USD - United States Dollar
The US dollar strengthened against the Canadian dollar, euro and British pound this morning after US jobless claims were lower than expected.
Economists forecast 1.37 million claims, and the US Department of Labor reported 1.31 million unemployment claims.
The number of new unemployment claims in the US has decreased each week since April 9. It’s a positive sign for the dollar when unemployment figures come in less than the forecast. As we’ve seen the market fluctuate each week, unemployment claims are one of the earliest economic indicators.
The Great British pound rallied through trade on Wednesday, pushing through 1.26 following news of a new 30 billion-pound fiscal stimulus package. Chancellor of the Exchequer Rishi Sunak unveiled plans for the new fiscal support program. It’s designed to drive and support the property market, while underpinning key retail and service sectors. He proposed it will provide tax incentives for employers to hold onto employees through this crisis. The plan is the next stage in the government’s fiscal response to the economic destruction caused by COVID-19, fueling market demand for the GBP.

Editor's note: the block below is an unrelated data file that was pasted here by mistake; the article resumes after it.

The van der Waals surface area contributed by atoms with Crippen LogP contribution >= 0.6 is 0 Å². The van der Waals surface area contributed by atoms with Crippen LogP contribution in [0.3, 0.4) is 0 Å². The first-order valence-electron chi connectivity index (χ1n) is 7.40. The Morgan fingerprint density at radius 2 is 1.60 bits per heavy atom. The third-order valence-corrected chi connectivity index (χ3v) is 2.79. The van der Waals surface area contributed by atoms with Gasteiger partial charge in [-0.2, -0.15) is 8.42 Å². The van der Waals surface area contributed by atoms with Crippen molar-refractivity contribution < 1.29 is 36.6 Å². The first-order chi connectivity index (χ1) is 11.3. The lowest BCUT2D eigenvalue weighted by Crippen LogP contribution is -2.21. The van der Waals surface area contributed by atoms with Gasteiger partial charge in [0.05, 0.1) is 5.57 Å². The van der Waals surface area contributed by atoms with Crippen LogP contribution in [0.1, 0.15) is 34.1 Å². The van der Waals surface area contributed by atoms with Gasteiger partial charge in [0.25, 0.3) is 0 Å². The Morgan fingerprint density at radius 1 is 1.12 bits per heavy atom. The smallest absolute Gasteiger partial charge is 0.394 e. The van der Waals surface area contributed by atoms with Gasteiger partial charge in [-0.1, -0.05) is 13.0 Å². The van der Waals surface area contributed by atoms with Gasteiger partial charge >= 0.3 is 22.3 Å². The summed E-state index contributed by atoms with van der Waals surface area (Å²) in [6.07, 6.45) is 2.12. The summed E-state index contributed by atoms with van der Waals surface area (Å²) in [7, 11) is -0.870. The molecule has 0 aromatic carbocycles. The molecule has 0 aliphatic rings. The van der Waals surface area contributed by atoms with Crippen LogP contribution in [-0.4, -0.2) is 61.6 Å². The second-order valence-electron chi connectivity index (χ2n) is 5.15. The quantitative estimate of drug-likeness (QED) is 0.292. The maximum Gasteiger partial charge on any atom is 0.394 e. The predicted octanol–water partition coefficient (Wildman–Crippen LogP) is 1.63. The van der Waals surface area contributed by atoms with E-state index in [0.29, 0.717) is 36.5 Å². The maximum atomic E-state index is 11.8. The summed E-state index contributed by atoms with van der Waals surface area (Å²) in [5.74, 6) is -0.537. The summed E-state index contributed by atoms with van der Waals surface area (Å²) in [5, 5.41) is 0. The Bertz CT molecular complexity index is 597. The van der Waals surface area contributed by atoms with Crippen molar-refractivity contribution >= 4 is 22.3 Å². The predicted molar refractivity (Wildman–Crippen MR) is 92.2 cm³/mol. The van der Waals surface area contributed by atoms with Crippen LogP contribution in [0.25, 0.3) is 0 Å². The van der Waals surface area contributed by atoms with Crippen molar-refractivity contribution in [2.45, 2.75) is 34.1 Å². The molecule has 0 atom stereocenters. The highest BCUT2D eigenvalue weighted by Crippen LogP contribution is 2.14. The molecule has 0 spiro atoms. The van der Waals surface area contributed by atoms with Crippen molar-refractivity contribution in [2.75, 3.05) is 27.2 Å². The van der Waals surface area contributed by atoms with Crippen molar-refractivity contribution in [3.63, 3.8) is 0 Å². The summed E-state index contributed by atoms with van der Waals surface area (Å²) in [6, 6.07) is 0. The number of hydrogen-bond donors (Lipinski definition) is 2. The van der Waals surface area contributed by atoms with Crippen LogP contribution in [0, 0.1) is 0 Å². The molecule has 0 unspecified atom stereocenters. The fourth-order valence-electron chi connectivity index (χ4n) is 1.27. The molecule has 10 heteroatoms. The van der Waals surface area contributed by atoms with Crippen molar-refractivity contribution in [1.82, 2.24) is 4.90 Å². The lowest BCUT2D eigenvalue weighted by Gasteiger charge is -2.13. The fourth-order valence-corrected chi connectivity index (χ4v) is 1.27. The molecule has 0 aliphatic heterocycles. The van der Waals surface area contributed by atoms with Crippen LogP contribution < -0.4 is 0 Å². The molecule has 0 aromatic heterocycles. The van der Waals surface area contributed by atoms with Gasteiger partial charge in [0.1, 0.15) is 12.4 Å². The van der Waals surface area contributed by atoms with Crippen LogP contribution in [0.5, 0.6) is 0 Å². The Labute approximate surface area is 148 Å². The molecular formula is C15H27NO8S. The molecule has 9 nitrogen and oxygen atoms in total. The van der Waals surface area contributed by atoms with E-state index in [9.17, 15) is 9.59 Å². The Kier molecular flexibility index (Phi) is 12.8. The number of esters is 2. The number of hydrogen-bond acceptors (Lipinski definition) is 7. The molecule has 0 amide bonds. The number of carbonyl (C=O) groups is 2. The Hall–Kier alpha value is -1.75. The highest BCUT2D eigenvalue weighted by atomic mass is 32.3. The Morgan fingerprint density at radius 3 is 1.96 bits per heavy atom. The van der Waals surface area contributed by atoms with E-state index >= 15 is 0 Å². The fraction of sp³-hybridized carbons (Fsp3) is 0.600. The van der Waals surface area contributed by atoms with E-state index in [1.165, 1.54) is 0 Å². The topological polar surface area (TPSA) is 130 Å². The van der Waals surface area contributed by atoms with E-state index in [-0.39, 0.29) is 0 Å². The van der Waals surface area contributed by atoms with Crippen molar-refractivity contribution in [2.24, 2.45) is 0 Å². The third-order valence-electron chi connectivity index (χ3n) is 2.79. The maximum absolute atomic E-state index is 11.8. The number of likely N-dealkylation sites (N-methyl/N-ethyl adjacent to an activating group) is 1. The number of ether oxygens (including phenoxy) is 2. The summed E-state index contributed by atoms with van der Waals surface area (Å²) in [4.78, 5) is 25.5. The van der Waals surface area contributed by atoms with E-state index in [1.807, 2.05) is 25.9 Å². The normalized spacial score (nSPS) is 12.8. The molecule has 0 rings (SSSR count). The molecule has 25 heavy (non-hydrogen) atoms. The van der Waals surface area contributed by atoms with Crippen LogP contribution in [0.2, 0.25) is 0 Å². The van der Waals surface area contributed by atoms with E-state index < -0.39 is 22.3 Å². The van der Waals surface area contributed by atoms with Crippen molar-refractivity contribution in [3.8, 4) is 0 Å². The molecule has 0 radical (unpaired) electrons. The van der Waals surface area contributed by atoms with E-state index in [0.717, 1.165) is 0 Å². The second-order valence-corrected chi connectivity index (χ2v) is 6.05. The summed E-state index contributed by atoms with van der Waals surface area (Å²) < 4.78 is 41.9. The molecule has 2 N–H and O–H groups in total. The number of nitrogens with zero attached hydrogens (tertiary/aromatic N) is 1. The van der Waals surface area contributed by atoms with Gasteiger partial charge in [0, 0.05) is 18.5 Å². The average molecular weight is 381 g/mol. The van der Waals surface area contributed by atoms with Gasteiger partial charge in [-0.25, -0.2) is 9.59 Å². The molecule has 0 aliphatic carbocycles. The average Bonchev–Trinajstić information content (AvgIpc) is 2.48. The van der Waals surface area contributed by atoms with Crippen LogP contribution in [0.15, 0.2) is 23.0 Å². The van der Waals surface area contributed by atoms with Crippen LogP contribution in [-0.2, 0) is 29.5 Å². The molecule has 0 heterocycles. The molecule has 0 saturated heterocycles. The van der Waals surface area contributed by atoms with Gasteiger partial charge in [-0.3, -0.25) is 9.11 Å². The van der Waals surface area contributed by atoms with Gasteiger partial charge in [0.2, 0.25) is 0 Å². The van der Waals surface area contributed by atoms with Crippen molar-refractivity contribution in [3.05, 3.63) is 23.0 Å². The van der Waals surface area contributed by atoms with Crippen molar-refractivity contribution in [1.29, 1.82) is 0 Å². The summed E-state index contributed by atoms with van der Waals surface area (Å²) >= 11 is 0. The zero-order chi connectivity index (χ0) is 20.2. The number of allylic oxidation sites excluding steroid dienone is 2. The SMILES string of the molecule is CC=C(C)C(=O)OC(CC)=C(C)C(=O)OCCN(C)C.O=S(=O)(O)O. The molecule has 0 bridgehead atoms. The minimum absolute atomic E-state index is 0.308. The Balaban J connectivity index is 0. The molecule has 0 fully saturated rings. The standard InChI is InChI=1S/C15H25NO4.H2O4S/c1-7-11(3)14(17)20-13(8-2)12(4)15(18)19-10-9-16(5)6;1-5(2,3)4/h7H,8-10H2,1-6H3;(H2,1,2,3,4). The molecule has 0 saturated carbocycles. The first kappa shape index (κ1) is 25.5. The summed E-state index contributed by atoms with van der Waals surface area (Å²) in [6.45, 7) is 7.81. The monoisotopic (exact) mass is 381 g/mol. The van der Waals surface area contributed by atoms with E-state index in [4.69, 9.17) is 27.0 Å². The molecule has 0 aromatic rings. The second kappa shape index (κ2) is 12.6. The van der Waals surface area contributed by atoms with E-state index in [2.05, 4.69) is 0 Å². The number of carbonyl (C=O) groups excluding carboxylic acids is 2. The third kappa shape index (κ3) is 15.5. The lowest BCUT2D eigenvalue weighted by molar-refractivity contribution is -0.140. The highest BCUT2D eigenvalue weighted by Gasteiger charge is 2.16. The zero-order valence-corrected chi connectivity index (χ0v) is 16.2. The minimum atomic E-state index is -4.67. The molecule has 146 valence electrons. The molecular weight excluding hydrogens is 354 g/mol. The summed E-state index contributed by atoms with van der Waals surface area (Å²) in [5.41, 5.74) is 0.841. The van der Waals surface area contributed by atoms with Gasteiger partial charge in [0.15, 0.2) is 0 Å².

The euro was dragged higher by Sterling’s upturn, pushing back through 1.13 to touch intraday highs at 1.1330, while the USD tumbled to a two-week low. Reduced haven demand drove commodity currencies higher, while extended fiscal stimulus helped support the GBP and euro. These move members forced the DXY dollar index half a percent lower. With the US still the epicenter of the world’s fight against COVID-19, investors are conscious that the world’s largest economy faces a protracted recovery period, fueling demand for other asset classes with nothing but haven demand propping up the world’s base unit.
1.349 - 1.357 ▲EUR/USD:
1.129 - 1.137 ▲GBP/USD:
1.257 - 1.266 ▲USD/AUD:
1.429 - 1.437 ▲